Unfortunately, not all members of advisory bodies and government staff are aware of governing legislation, such as the Brown Act, county and municipal codes, and advisory bodies’ own by-laws, that inform their conduct. This situation leaves the body open to manipulation and misdirection by staff appointed to support and serve them, whether intentional or not.

The result has been the morphing of some of these bodies from advisory and decision-making entities into rubber stamps for staff initiated programs and policies. Limitations on public participation in advisory body meetings stills the public’s voice and discourages the public’s duty to monitor and comment on the course of government activities.

For example, the County Department of Parks, Open Space and Cultural Services provides staff support to the County Parks and Recreation Commission, as directed by County Code:

2.70.040 Organization and procedures.

(B) Staff Support. The Department of Parks, Open Space, and Cultural Services shall provide staff support for the Commission. The Director of the Department, or their designated representative, shall serve as the Administrative Secretary to the Commission and shall receive copies of all minutes, reports and recommendations submitted to the Board of Supervisors by the Commission.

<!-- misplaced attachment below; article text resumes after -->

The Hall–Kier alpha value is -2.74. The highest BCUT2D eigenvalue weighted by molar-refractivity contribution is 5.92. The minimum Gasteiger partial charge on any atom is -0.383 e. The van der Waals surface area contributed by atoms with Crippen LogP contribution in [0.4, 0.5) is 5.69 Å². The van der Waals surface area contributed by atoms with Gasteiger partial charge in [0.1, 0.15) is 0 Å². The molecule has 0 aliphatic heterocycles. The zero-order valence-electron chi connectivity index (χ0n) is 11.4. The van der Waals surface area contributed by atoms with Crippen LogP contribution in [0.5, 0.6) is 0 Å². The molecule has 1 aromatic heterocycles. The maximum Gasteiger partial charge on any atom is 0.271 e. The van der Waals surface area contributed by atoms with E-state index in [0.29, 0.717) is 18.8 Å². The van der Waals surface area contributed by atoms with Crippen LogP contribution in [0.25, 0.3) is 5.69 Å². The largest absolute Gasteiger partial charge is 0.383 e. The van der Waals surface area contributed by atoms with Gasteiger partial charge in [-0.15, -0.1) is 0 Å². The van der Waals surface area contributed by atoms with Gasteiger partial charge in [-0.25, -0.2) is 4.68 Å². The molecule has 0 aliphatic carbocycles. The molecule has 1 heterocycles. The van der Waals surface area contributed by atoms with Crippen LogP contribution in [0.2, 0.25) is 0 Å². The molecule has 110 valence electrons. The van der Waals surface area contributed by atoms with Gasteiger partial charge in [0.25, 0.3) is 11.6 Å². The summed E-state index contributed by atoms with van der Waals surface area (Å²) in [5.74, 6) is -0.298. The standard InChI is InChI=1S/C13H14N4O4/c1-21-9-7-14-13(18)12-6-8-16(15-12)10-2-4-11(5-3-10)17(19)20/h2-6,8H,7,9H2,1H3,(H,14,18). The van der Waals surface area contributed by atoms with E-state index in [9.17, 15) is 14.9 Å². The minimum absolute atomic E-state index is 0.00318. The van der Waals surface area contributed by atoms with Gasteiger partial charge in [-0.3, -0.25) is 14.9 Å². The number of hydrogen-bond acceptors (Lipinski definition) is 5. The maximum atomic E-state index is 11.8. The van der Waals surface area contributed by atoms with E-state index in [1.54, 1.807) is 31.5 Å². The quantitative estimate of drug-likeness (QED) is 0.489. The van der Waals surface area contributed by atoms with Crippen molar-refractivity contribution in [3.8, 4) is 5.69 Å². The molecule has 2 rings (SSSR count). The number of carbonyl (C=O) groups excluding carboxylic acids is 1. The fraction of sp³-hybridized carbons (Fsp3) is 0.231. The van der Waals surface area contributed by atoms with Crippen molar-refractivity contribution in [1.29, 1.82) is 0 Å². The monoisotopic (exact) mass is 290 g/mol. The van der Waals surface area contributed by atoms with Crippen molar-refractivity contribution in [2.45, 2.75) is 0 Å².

Parks Department staff have gone beyond their legislated duties and have taken over the preparation of the Parks and Recreation Commission agendas. Among other unilateral changes, they have identified agenda items as Action Items or Information Items, even though there is nothing in County Code, the Commission’s By-Laws or the Brown Act that make this distinction. Furthermore, staff has unilaterally dictated, without consultation with Parks and Recreation Commissioners, that Commissioners may not make a motion on Information agenda items, and that public participation in Commission meetings be limited to Oral Communications at the beginning of the meeting and only on identified Action Items during the remainder of the meeting.